Faculty: Professors Enc, Li, Macaulay (chair), Macken, Valentine; Assistant Professor Purnell
The Department of Linguistics admits students for the Ph.D. degree in linguistics, and awards a master of arts degree to students in a UW Ph.D. program upon the completion of the M.A. requirements. Students admitted to the linguistics Ph.D. program must attend the department orientation and must consult with the chair in person by the beginning of classes. All students proposing to minor in linguistics must also consult with the chair, who is the minor advisor.
The department focuses on research in formal theories of language (encompassing cross-linguistic studies in syntax, semantics, phonology, and morphology), articulatory and experimental phonetics, and American Indian languages. Other specializations, including historical-comparative linguistics, may be created by means of interdepartmental study. Students consult with their graduate advisors in establishing their areas of specialization and in working out a coherent program. Applied linguistic studies such as the theory and practice of language teaching or the history and structure of a particular language or language family are handled in other departments, or may be assembled as a program of individual study.
The department maintains a phonetics laboratory for teaching and research in experimental and acoustic phonetics, and also maintains a specialized library collection in the Graduate Reading Room, 1151 Van Hise Hall.
The doctoral minor consists of 12 credits chosen in consultation with the minor advisor. The minor in linguistics will normally include Linguistics 301, 303, 310, and 330.
The department currently supports three teaching assistantships for Linguistics 101, usually awarded to graduate students after their first year of study. Project assistantships are often available. Advanced Opportunity Fellowships are possible for targeted students who are US citizens or Permanent Residents. A small number of fellowships are available and are administered through the Graduate School. TA appointments in other departments, for instance in language departments or in the English as a second language program, are sometimes possible, since being a student in those departments is not a condition of employment.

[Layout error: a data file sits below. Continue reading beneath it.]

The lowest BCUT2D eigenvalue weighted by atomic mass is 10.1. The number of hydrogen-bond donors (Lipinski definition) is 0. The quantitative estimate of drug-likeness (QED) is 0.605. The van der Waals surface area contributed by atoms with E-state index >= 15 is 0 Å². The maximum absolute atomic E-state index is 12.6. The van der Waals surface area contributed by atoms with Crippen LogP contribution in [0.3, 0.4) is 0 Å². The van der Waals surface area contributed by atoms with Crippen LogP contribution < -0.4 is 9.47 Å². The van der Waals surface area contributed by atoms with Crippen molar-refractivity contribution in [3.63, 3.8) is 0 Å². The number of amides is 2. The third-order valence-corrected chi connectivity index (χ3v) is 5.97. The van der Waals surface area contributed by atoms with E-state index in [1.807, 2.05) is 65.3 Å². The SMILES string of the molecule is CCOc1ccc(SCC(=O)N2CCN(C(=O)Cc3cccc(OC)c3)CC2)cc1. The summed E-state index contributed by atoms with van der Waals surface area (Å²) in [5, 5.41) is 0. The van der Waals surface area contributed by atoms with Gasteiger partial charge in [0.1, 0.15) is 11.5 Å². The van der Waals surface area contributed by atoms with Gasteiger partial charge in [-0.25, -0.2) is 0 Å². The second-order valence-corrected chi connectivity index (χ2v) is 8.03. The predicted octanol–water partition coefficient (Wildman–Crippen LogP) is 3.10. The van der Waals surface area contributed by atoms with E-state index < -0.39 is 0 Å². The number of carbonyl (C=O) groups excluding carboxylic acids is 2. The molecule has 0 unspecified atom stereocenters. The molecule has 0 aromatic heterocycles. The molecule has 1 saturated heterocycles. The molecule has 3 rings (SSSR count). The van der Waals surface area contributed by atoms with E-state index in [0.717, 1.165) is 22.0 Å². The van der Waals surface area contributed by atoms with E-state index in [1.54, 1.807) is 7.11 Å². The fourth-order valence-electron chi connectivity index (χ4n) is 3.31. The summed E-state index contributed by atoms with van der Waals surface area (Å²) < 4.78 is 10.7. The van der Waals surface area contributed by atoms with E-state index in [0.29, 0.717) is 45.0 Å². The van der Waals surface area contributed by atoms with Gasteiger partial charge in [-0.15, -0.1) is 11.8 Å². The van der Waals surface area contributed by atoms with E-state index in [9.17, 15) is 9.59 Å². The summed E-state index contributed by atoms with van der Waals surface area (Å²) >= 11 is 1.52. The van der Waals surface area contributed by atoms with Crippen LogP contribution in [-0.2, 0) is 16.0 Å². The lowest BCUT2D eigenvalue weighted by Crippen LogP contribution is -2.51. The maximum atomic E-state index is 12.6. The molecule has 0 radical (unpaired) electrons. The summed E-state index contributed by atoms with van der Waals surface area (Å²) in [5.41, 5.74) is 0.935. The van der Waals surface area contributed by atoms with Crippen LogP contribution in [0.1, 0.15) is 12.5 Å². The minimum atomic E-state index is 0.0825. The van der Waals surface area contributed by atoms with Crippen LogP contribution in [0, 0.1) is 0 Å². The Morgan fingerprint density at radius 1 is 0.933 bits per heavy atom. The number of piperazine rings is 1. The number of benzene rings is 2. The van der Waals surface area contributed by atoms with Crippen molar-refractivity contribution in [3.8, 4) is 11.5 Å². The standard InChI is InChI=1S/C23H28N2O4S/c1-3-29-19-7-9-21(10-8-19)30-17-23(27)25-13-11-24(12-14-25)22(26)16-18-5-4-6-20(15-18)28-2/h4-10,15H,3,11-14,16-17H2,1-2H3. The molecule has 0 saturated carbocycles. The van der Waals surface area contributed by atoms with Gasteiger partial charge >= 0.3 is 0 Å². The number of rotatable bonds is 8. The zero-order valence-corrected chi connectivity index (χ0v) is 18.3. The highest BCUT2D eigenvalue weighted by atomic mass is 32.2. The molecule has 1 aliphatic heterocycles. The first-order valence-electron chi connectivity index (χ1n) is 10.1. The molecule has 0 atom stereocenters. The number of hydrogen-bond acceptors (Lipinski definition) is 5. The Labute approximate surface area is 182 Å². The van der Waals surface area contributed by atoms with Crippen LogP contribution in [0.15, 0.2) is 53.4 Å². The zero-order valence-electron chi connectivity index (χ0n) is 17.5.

The department admits only students whose goal is the Ph.D. degree in linguistics. Admission to the Ph.D. program does not require an undergraduate degree in linguistics. Admission is based on the applicant's personal statement, three letters of recommendation, Graduate Record Exam (GRE) scores, TOEFL scores if applicable, and transcripts of prior academic work. The personal statement is considered carefully to ensure that the applicant's goals are compatible with the program offered by the department.
For more information: Department of Linguistics, 1168 Van Hise Hall, 1220 Linden Drive, Madison, WI 53706; 608-262-2292; fax 608-265-3193; email@example.com; ling.wisc.edu
Linguistics Graduate Student Handbook: vanhise.lss.wisc.edu/ling/?q=node/15.
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